Although Thanksgiving is all about the many different dishes up for grabs on the buffet table, there’s one in particular that every guest expects to steal the show: the turkey. Not including this golden bird is more or less turning this holiday into a carbo-loading dinner of sides and dessert (unless you opt for a suitable substitute). If this upcoming Thanksgiving is the first one that you’re hosting, we’d suspect that you have a few questions around the details that go into choosing the right turkey, too.
Much like baking a pie crust or stirring together seasonings for stuffing, there is a certain finesse to choosing a specific turkey for your Thanksgiving dinner. Once you’ve figured out the number of guests attending and you’ve estimated the amount of food they’ll probably consume, then it’s time to brave the supermarket fray to find the turkey.
Read on to get advice on how to pick the right one so that you’re not circling the aisle with questions before the big day. We promise: Choosing the right turkey is not as tough as it seems, but we can’t say the same thing about what it takes to cook it.
Do the Math
The most important step in preparing a large meal for guests is estimating how much people will eat. Although everyone loves leftovers, no one wants to be stuck eating them until the new year. And on the flip side, guests who want seconds (or even thirds) during dinner expect to get them—so don't underestimate people's appetites.
Start with the number of people who will be surrounding your dinner table, and then as a general rule, figure that the average guest will eat one to two pounds of turkey. If you have 12 guests, it's best to get at least a 12-pound bird. If you're unsure, always err on the side of caution and buy more. Again, you can always have leftovers, but you can't make more if you didn't buy enough.
Peruse the Grocery Aisles
There are many different types of turkeys for sale—including kosher turkeys, pre-basted turkeys, and wild turkeys, to name a few—so don’t get discouraged by the number of options. Most grocery stores sell what’s called a “regular” turkey, which sells for about a dollar per pound. These turkeys are often sold frozen. You’ll also notice “natural” turkeys, which contain no artificial ingredients nor additional colors, and they were handled as little as possible. Since natural turkeys are usually sold fresh, they’re slightly more expensive than regular ones.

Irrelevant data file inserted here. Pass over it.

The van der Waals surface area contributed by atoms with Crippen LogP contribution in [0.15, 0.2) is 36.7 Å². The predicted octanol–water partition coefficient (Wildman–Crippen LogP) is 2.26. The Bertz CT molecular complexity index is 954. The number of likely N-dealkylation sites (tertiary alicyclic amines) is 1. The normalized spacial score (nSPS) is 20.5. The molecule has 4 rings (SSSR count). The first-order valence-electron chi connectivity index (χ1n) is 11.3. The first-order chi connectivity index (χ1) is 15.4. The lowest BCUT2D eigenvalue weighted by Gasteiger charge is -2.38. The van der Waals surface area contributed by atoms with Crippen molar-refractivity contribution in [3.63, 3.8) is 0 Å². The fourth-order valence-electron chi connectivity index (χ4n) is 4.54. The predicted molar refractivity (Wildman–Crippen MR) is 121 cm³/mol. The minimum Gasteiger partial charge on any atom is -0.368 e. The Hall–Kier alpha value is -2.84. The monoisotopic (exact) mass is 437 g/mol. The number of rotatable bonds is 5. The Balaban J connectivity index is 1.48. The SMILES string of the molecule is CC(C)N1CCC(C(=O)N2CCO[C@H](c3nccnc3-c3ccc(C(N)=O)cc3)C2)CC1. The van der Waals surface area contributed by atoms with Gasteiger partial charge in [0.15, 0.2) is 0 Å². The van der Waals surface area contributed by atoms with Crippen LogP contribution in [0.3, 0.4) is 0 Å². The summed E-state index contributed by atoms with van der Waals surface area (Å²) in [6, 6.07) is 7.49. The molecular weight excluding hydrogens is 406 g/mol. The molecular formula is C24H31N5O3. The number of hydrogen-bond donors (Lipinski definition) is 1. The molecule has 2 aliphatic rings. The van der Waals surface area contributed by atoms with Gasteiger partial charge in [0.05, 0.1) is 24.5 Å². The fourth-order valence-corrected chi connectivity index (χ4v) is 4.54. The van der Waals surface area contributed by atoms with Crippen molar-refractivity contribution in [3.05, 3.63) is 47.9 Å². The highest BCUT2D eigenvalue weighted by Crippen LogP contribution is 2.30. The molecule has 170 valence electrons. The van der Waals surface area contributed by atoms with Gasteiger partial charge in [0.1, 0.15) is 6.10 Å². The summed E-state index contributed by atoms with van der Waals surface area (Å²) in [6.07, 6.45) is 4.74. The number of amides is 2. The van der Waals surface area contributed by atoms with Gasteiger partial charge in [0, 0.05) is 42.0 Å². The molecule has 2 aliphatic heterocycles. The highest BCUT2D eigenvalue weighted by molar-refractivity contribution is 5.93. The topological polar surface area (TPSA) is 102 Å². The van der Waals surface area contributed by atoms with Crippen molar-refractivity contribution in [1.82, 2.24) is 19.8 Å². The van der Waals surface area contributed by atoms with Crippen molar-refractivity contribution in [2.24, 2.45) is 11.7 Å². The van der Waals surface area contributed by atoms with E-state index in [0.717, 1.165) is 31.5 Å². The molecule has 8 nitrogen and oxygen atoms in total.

Organic, free-range, and heritage turkeys are also available, but they’ll set you back. Organic and free-range turkeys are usually sold up to four dollars per pound, while the smaller heritage turkeys come in at about five dollars per pound. Be aware of your budget as you factor in the costs of these birds. As the host, this is probably not the only thing you’re preparing for Thanksgiving dinner, and no one expects you to blow your savings on this crispy centerpiece.
Factor in Time
If you decided to place a regular turkey in your grocery cart, then it’s very important that you factor thawing time into your schedule. A 12-pound bird can take up three days to thaw fully in your refrigerator, which will definitely hamper your plans if you shop the day before Thanksgiving. Another general rule to follow is that it takes about one day of thawing for every four pounds of frozen turkey.
If you bought a fresh turkey, you can store it in your refrigerator for up to a day before you start preparing it. You can even reserve your turkey in advance at certain grocery stores and butchers' shops to ensure that you won't come home empty-handed on the big day.
Make Sure You're Prepared
You can’t cook a turkey without the right tools, and the most important one is probably near the turkey aisle: a heavy-duty aluminum roaster pan. If you don’t already have a cooking container for your turkey at home, this option will do perfectly, and you can discard it once you’re ready to serve.